Following the recent editorial of The Financial Times of London in which the paper described Nigeria as a country plagued by terrorism, banditry and kidnapping, many Nigerians have unanimously taken exemption to the position of the paper saying it does not, in any way, capture the true state of security in Nigeria.
The UK-based newspaper, among other things, had posited that contrary to Nigeria’s government’s claim, Boko Haram remained an ever present threat and the country risks becoming a failed state.
But, in a swift reaction, Comrade Oladimeji Odeyemi, a Nigerian security analyst and a counter-terrorism expert, punctured the submission of the paper in its entirety, saying the London paper did not only erroneously rely on unverifiable internet figures but its editorial standpoint is fraught with terrible lies.
Odeyemi who spoke in an interview maintained that it is unfortunate that foreign media organizations have made themselves the face of the forces that seek to propagate falsehood on insurgents’ dominance of Nigeria’s security environment.
The Convener of the Coalition of Civil Society Groups Against Terrorism in Nigeria said: “Except we want to lie and deceive ourselves, is the north not better, especially North East than it was before 2015 when Boko Haram had over 14 local governments in its custody? I think Nigerians should ignore the poorly thought-out editorial as well as the groups who are gleefully hailing it. It was a wasted effort.”
He added that “With all due respect, I think there is a script being acted and some international media agencies have already been conscripted to play it out. Amazingly, they push out the scripts without any recourse to rules of engagement in the media which includes verification of all indices to be addressed to ensure credence of the report.
“From my little knowledge, I am aware that the editorial of any news medium is the heart of that media organisation because that is the position of that newspaper on the topic of consideration.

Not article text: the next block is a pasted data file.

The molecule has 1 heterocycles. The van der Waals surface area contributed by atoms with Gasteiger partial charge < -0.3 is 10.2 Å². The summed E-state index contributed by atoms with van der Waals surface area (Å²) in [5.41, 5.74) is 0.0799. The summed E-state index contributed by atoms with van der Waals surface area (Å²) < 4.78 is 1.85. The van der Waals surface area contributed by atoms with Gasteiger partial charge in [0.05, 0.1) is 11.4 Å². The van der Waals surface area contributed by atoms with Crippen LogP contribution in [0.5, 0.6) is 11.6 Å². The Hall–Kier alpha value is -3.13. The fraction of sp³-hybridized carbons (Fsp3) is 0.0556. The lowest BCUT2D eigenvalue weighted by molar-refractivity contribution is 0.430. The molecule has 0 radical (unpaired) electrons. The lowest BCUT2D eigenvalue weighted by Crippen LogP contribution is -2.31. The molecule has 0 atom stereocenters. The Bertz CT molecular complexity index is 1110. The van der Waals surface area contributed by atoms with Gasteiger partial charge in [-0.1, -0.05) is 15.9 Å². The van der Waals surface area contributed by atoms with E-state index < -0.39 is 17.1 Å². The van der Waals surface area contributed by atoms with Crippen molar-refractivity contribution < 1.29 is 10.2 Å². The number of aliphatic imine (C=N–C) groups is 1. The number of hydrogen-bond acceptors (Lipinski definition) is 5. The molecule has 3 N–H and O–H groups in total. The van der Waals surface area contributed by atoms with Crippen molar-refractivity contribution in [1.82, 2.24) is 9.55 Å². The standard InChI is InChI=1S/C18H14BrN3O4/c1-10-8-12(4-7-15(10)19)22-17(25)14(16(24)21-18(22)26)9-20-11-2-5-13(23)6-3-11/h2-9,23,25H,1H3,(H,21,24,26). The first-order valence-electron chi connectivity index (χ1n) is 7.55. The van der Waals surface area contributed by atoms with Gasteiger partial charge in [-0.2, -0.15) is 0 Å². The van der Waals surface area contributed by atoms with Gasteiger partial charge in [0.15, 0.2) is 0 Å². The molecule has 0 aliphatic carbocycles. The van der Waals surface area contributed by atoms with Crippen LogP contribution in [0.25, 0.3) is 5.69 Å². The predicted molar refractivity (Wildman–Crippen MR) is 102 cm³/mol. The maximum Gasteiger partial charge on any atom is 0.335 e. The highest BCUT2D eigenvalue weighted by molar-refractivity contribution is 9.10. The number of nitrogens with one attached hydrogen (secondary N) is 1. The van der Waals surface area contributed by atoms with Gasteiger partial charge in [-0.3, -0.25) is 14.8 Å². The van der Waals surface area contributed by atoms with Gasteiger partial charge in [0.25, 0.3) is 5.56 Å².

“If Financial Times could churn out such editorial as their position on this same Nigeria that we are currently living in, then there is much to be desired. Beyond that, I think the editorial veered off some of the key happenings in Nigeria and that has been the bane of many foreign media reports on the country, lately.
“The truth is that you can’t rely on resources from the internet to form either a news or editorial reportage.
“Yes, we still have pockets of security challenges, but the reality on ground is that the level of security in Nigeria has over time improved, especially in the North East and this is due to the pragmatic approach of President Muhammadu Buhari and his Service Chiefs.”
Comrade Oladimeji Odeyemi spoke further on the abducted Kankara school boys which generated drama in Katsina state. He said: “I think we must first of all thank God and commend President Buhari for providing the leadership that led to the rescue of the boys. However, I want to applaud the Nigerian Army over the release of the abducted students.
“The saying that success has many relatives is trite here but we must give honour to whom it is due. The Army showcased a high level of human rights compliance, professionalism and proactiveness in carrying out its responsibility of securing the lives of the abducted schoolboys.
“I really don’t want to get into the politics of the issue but the Nigerian Army was responsible for the release of the boys. The Nigerian Army was able to track the abductors with the boys, they were pinned down and surrounded,” he noted.
The security expert however, called on the international media and demanded an end to their media brutality against Nigeria.
He emphasized that the Nigerian military has accomplished much and investors are gaining maximally from the unprecedented national security achievements.